out the extension cord as a source of the fire. Montgomery did
not move to continue the trial in order to have Schockman or McGuire
appear; instead, Montgomery read McGuires discovery deposition to the jury. While Montgomery
also took Schockmans deposition, Montgomery did not read any portion of his deposition
to the jury.
On December 23, 2002, the jury found Montgomery guilty on all counts.
The trial court sentenced Montgomery to twelve years, with six years suspended. This
Discussion and Decision
I. Ineffective Assistance
A. Standard of Review
It is well-settled that to prevail on a claim of ineffective assistance of
counsel, a defendant must show that counsels performance was deficient and that this
deficient performance prejudiced the defendant. Strickland v. Washington, 466 U.S. 668, 687
(1984); Dobbins v. State, 721 N.E.2d 867, 873 (Ind. 1999). When analyzing
whether counsels performance was deficient, we begin with the presumption that counsels performance
was effective. Autrey v. State, 700 N.E.2d 1140, 1141 (Ind. 1998).
The defendant must rebut this presumption through strong and convincing evidence. Id.
Deficient performance is that which falls below an objective standard of reasonableness.
Strickland, 466 U.S. at 687; see also Douglas v. State, 663 N.E.2d 1153,
1154 (Ind. 1996). Prejudice exists when a claimant demonstrates that there is
a reasonable probability that, but for counsels unprofessional errors, the result of the
proceeding would have been different. A reasonable probability is a probability sufficient
to undermine confidence in the outcome. Strickland, 466 U.S. at 694; see
also Cook v. State, 675 N.E.2d 687, 692 (Ind. 1996).
Montgomery points to several alleged errors made by trial counsel, but we focus
upon the failure of Montgomerys trial counsel to subpoena two of the States
expert witnesses or, in the alternative, request a continuance when the State did
not call these experts and they were unavailable for Montgomerys defense.
Here, performance by Montgomerys trial counsel was deficient. A defendant has the
burden of insuring that witnesses who may aid in his or her defense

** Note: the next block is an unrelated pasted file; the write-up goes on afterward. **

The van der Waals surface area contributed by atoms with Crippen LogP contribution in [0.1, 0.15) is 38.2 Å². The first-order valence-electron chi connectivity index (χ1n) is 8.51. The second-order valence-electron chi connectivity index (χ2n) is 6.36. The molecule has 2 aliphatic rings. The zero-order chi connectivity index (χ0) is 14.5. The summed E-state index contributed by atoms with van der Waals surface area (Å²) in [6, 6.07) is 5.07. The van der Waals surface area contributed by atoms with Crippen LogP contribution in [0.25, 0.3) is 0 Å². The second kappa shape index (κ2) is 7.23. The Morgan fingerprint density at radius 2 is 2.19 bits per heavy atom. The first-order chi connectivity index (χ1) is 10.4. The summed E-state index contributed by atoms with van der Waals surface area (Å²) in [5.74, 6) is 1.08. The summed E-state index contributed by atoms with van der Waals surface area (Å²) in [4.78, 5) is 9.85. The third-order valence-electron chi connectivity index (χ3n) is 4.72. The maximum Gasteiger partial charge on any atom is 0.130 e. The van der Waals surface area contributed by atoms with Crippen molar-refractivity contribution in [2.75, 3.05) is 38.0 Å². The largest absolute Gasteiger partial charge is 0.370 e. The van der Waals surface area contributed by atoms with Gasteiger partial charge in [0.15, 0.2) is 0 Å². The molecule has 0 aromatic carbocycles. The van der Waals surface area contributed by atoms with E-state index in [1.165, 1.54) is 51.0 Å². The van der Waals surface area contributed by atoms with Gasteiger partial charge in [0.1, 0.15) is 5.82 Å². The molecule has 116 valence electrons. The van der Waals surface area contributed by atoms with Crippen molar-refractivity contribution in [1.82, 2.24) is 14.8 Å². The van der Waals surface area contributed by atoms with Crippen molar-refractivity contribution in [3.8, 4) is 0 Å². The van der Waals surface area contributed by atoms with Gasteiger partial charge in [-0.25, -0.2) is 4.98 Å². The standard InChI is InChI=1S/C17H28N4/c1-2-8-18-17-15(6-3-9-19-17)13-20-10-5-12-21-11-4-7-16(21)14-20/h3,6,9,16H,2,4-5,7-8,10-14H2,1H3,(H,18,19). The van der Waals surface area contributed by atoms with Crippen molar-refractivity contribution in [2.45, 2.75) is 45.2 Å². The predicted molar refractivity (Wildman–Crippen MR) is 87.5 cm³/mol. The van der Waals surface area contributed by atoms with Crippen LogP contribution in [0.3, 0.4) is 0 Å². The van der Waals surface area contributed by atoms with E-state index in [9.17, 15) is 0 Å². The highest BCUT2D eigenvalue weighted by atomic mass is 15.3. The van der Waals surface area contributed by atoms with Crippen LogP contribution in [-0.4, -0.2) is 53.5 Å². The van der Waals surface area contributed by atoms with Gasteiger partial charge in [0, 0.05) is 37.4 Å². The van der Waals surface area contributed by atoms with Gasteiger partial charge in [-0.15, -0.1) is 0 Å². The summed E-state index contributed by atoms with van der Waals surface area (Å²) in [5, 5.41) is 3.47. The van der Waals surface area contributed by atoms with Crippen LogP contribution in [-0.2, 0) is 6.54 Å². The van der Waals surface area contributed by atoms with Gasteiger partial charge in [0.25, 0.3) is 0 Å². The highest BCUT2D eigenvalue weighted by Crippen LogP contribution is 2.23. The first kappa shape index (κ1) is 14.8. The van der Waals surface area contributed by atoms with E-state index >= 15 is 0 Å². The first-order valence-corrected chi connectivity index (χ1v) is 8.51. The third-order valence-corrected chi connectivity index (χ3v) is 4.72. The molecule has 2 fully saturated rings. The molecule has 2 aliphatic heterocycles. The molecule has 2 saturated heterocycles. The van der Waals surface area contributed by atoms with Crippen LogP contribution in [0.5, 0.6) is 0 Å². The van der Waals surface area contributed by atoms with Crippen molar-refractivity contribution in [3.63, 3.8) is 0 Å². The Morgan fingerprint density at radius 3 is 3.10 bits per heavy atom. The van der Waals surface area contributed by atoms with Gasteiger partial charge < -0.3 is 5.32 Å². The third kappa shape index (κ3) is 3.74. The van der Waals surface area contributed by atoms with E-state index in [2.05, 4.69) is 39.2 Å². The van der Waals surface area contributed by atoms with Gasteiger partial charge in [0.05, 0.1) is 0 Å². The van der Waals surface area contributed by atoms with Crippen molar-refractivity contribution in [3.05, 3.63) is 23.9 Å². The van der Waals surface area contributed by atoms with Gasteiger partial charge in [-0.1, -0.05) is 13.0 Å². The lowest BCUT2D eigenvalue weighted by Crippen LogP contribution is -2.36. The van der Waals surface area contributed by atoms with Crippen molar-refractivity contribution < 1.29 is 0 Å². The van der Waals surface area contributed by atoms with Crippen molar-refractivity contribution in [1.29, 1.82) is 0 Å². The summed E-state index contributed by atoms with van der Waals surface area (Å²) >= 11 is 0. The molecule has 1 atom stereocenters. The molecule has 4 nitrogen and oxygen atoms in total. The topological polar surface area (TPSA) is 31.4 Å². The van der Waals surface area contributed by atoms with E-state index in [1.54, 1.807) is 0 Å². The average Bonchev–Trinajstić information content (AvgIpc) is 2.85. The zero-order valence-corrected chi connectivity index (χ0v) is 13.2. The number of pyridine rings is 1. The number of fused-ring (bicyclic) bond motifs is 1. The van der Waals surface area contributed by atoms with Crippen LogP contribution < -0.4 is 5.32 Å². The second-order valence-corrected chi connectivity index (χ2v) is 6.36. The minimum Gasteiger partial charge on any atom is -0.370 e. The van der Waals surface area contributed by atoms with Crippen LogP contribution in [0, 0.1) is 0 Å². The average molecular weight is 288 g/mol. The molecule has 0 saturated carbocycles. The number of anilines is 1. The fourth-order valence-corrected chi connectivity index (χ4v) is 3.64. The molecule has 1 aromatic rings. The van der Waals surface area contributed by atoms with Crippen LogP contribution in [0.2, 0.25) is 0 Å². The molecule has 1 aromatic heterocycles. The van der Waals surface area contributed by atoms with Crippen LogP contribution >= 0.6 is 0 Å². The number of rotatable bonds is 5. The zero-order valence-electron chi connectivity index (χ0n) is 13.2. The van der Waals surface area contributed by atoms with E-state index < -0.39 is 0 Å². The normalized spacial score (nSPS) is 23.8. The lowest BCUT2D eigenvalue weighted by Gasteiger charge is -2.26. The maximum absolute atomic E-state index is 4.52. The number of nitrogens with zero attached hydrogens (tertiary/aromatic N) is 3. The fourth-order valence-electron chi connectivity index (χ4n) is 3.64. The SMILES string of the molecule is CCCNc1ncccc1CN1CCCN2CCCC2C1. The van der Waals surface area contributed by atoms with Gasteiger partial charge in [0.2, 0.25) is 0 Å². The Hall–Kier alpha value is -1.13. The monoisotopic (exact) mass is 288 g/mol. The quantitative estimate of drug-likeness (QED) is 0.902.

are called. Jenkins v. State, 627 N.E.2d 789, 793 (Ind. 1993).
Although Montgomerys counsel attempted to mitigate the absence of McGwire by reading the
transcript of McGwires discovery deposition to the jury, trial counsel did not attempt
to do the same with Schockmans deposition, nor did counsel make an offer
to prove what Schockmans testimony would have been. See Isom v. State,
585 N.E.2d 1347, 1350 (Ind. Ct. App. 1992) (deficient performance by failing to
make offer to prove absent witnesss testimony). Further, Montgomerys counsel did not
move for a continuance in order to secure Schockman and McGwire as witnesses.
These errors fall below an objective standard of reasonableness based on prevailing
professional norms. See Strickland, 466 U.S. at 694.
Having found deficient performance, we next address whether counsels performance prejudiced Montgomery.
The absence of Schockman and McGwire was more than a minor omission.
While both investigators concluded that the fire was set, their opinions differed from
that of Deputy Long, the States fire expert. Schockman apparently did not
find any evidence of a second set fire upstairs, contrary to Deputy Longs
See footnote In this respect, Schockmans conclusion is consistent with Montgomerys expert, Thomas
Hulse, who concluded that the fire on the second floor was a drop
down fire, caused by burning ceiling material that dropped to the floor and
bed in the upstairs bedroom. Tr. 743. McGwire discovered the electric
cord fragments in the area where Deputy Long determined that the fire was
set, and McGwire could not rule out the electric cord or the antique
lamp as the source of the fire. This is also consistent with
Hulses conclusion that the fire was the result of an electrical fire.
In this case, there was only circumstantial evidence of Montgomerys guilt. Indeed,
what became essentially a battle of experts, corroborating expert testimony would have been
particularly powerful, and in its absence, when available, substantially prejudicial. Moreover, the
introduction of McGwires discovery deposition is an inadequate substitute to live cross-examination when